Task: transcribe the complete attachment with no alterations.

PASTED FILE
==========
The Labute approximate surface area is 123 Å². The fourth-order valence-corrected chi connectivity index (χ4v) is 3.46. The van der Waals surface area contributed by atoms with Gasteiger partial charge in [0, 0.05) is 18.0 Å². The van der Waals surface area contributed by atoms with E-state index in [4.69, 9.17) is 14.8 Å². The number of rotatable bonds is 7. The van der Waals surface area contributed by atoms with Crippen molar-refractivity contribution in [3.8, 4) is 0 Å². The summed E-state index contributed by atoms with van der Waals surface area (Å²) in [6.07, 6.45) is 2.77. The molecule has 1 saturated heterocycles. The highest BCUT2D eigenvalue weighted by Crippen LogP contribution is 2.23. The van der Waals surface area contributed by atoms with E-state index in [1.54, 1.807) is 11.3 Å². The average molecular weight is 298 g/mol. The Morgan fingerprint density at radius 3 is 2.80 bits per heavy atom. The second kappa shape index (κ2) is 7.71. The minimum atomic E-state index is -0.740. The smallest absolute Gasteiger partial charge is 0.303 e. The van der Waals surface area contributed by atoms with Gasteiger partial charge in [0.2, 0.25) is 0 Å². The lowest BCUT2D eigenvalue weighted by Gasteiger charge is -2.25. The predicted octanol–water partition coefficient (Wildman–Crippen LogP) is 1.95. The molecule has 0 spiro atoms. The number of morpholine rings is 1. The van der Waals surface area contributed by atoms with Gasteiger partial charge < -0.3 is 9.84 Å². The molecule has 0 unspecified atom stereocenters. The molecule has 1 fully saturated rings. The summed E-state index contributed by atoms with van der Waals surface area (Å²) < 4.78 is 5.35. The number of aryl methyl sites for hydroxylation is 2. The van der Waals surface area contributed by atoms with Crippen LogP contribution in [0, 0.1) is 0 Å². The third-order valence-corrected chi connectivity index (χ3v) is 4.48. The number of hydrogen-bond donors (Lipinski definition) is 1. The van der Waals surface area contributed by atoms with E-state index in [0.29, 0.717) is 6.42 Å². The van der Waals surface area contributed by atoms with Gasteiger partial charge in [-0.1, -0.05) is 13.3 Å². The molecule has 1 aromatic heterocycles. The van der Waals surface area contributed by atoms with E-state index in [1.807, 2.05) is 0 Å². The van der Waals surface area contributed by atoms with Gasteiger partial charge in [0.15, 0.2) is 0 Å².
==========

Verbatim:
The Labute approximate surface area is 123 Å². The fourth-order valence-corrected chi connectivity index (χ4v) is 3.46. The van der Waals surface area contributed by atoms with Gasteiger partial charge in [0, 0.05) is 18.0 Å². The van der Waals surface area contributed by atoms with E-state index in [4.69, 9.17) is 14.8 Å². The number of rotatable bonds is 7. The van der Waals surface area contributed by atoms with Crippen molar-refractivity contribution in [3.8, 4) is 0 Å². The summed E-state index contributed by atoms with van der Waals surface area (Å²) in [6.07, 6.45) is 2.77. The molecule has 1 saturated heterocycles. The highest BCUT2D eigenvalue weighted by Crippen LogP contribution is 2.23. The van der Waals surface area contributed by atoms with E-state index in [1.54, 1.807) is 11.3 Å². The average molecular weight is 298 g/mol. The Morgan fingerprint density at radius 3 is 2.80 bits per heavy atom. The second kappa shape index (κ2) is 7.71. The minimum atomic E-state index is -0.740. The smallest absolute Gasteiger partial charge is 0.303 e. The van der Waals surface area contributed by atoms with Gasteiger partial charge in [0.2, 0.25) is 0 Å². The lowest BCUT2D eigenvalue weighted by Gasteiger charge is -2.25. The predicted octanol–water partition coefficient (Wildman–Crippen LogP) is 1.95. The molecule has 0 spiro atoms. The number of morpholine rings is 1. The van der Waals surface area contributed by atoms with Gasteiger partial charge < -0.3 is 9.84 Å². The molecule has 0 unspecified atom stereocenters. The molecule has 1 fully saturated rings. The summed E-state index contributed by atoms with van der Waals surface area (Å²) < 4.78 is 5.35. The number of aryl methyl sites for hydroxylation is 2. The van der Waals surface area contributed by atoms with Crippen LogP contribution in [0, 0.1) is 0 Å². The third-order valence-corrected chi connectivity index (χ3v) is 4.48. The number of hydrogen-bond donors (Lipinski definition) is 1. The van der Waals surface area contributed by atoms with E-state index in [0.29, 0.717) is 6.42 Å². The van der Waals surface area contributed by atoms with Gasteiger partial charge in [-0.1, -0.05) is 13.3 Å². The molecule has 1 aromatic heterocycles. The van der Waals surface area contributed by atoms with E-state index in [1.807, 2.05) is 0 Å². The van der Waals surface area contributed by atoms with Gasteiger partial charge in [0.15, 0.2) is 0 Å².